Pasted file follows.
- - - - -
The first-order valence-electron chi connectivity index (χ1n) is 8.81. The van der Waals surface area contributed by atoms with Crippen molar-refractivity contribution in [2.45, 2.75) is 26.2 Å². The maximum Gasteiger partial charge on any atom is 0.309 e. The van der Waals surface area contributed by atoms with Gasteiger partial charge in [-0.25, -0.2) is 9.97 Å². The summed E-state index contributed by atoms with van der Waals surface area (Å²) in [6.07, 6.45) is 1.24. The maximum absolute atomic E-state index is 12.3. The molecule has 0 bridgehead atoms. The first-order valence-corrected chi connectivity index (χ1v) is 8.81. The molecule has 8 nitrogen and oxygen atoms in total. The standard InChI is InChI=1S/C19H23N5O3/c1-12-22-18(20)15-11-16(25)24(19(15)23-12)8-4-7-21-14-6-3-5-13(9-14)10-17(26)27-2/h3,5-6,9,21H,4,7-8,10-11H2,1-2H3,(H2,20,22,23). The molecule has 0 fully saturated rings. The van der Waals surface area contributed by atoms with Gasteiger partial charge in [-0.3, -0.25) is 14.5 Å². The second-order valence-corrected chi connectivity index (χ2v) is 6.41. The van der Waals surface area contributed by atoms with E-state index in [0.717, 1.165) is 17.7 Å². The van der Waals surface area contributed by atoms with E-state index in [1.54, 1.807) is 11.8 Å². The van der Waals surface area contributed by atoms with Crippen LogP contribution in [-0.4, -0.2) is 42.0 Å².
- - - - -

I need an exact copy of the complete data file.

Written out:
The first-order valence-electron chi connectivity index (χ1n) is 8.81. The van der Waals surface area contributed by atoms with Crippen molar-refractivity contribution in [2.45, 2.75) is 26.2 Å². The maximum Gasteiger partial charge on any atom is 0.309 e. The van der Waals surface area contributed by atoms with Gasteiger partial charge in [-0.25, -0.2) is 9.97 Å². The summed E-state index contributed by atoms with van der Waals surface area (Å²) in [6.07, 6.45) is 1.24. The maximum absolute atomic E-state index is 12.3. The molecule has 0 bridgehead atoms. The first-order valence-corrected chi connectivity index (χ1v) is 8.81. The molecule has 8 nitrogen and oxygen atoms in total. The standard InChI is InChI=1S/C19H23N5O3/c1-12-22-18(20)15-11-16(25)24(19(15)23-12)8-4-7-21-14-6-3-5-13(9-14)10-17(26)27-2/h3,5-6,9,21H,4,7-8,10-11H2,1-2H3,(H2,20,22,23). The molecule has 0 fully saturated rings. The van der Waals surface area contributed by atoms with Gasteiger partial charge in [-0.3, -0.25) is 14.5 Å². The second-order valence-corrected chi connectivity index (χ2v) is 6.41. The van der Waals surface area contributed by atoms with E-state index in [0.717, 1.165) is 17.7 Å². The van der Waals surface area contributed by atoms with E-state index in [1.54, 1.807) is 11.8 Å². The van der Waals surface area contributed by atoms with Crippen LogP contribution in [-0.4, -0.2) is 42.0 Å².